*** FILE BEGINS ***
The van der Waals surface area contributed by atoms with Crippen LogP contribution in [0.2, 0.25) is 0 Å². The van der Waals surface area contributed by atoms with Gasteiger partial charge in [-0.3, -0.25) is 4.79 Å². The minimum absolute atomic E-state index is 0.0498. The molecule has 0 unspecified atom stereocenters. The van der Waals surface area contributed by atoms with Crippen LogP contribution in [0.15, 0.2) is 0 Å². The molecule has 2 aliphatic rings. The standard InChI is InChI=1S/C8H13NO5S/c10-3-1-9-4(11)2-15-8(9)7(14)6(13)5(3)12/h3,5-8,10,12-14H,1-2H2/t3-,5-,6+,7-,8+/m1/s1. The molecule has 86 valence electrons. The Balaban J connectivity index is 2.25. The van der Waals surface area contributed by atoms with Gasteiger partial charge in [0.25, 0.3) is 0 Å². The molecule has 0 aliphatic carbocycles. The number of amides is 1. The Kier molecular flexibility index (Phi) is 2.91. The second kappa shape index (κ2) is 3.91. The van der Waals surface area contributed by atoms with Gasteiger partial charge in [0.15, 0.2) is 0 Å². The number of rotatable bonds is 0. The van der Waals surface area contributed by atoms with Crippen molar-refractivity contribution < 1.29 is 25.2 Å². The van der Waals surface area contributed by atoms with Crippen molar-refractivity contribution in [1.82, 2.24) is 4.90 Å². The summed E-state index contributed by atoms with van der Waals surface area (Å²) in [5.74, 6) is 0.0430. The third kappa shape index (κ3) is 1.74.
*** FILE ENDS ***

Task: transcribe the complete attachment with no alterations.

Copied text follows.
The van der Waals surface area contributed by atoms with Crippen LogP contribution in [0.2, 0.25) is 0 Å². The van der Waals surface area contributed by atoms with Gasteiger partial charge in [-0.3, -0.25) is 4.79 Å². The minimum absolute atomic E-state index is 0.0498. The molecule has 0 unspecified atom stereocenters. The van der Waals surface area contributed by atoms with Crippen LogP contribution in [0.15, 0.2) is 0 Å². The molecule has 2 aliphatic rings. The standard InChI is InChI=1S/C8H13NO5S/c10-3-1-9-4(11)2-15-8(9)7(14)6(13)5(3)12/h3,5-8,10,12-14H,1-2H2/t3-,5-,6+,7-,8+/m1/s1. The molecule has 86 valence electrons. The Balaban J connectivity index is 2.25. The van der Waals surface area contributed by atoms with Gasteiger partial charge in [0.25, 0.3) is 0 Å². The molecule has 0 aliphatic carbocycles. The number of amides is 1. The Kier molecular flexibility index (Phi) is 2.91. The second kappa shape index (κ2) is 3.91. The van der Waals surface area contributed by atoms with Gasteiger partial charge in [0.15, 0.2) is 0 Å². The number of rotatable bonds is 0. The van der Waals surface area contributed by atoms with Crippen molar-refractivity contribution < 1.29 is 25.2 Å². The van der Waals surface area contributed by atoms with Crippen molar-refractivity contribution in [1.82, 2.24) is 4.90 Å². The summed E-state index contributed by atoms with van der Waals surface area (Å²) in [5.74, 6) is 0.0430. The third kappa shape index (κ3) is 1.74.